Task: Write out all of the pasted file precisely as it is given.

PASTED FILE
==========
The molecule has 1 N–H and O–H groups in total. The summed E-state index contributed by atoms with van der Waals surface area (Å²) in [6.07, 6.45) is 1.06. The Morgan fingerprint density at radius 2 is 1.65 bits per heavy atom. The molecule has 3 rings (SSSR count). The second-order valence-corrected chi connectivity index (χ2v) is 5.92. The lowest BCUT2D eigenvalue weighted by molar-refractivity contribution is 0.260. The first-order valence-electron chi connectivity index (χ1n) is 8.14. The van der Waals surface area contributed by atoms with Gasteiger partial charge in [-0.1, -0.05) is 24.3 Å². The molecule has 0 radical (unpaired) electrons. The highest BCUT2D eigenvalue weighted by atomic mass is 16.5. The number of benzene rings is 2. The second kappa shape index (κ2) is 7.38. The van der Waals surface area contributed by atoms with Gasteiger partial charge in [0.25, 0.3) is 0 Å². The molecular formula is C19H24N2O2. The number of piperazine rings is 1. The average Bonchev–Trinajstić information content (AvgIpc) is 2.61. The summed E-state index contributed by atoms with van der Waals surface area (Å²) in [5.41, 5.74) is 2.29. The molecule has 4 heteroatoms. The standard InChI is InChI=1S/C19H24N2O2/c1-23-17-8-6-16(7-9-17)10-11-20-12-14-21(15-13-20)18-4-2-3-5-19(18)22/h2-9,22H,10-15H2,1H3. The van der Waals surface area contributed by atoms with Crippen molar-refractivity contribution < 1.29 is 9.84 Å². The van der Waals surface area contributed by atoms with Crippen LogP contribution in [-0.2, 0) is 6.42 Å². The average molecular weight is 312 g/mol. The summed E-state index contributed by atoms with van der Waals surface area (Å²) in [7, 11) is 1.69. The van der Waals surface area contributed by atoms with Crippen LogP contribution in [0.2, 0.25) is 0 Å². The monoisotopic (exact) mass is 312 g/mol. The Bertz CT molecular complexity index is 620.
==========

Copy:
The molecule has 1 N–H and O–H groups in total. The summed E-state index contributed by atoms with van der Waals surface area (Å²) in [6.07, 6.45) is 1.06. The Morgan fingerprint density at radius 2 is 1.65 bits per heavy atom. The molecule has 3 rings (SSSR count). The second-order valence-corrected chi connectivity index (χ2v) is 5.92. The lowest BCUT2D eigenvalue weighted by molar-refractivity contribution is 0.260. The first-order valence-electron chi connectivity index (χ1n) is 8.14. The van der Waals surface area contributed by atoms with Gasteiger partial charge in [-0.1, -0.05) is 24.3 Å². The molecule has 0 radical (unpaired) electrons. The highest BCUT2D eigenvalue weighted by atomic mass is 16.5. The number of benzene rings is 2. The second kappa shape index (κ2) is 7.38. The van der Waals surface area contributed by atoms with Gasteiger partial charge in [0.25, 0.3) is 0 Å². The molecular formula is C19H24N2O2. The number of piperazine rings is 1. The average Bonchev–Trinajstić information content (AvgIpc) is 2.61. The summed E-state index contributed by atoms with van der Waals surface area (Å²) in [5.41, 5.74) is 2.29. The molecule has 4 heteroatoms. The standard InChI is InChI=1S/C19H24N2O2/c1-23-17-8-6-16(7-9-17)10-11-20-12-14-21(15-13-20)18-4-2-3-5-19(18)22/h2-9,22H,10-15H2,1H3. The van der Waals surface area contributed by atoms with Crippen molar-refractivity contribution < 1.29 is 9.84 Å². The van der Waals surface area contributed by atoms with Crippen LogP contribution in [-0.2, 0) is 6.42 Å². The average molecular weight is 312 g/mol. The summed E-state index contributed by atoms with van der Waals surface area (Å²) in [7, 11) is 1.69. The van der Waals surface area contributed by atoms with Crippen LogP contribution in [0.2, 0.25) is 0 Å². The monoisotopic (exact) mass is 312 g/mol. The Bertz CT molecular complexity index is 620.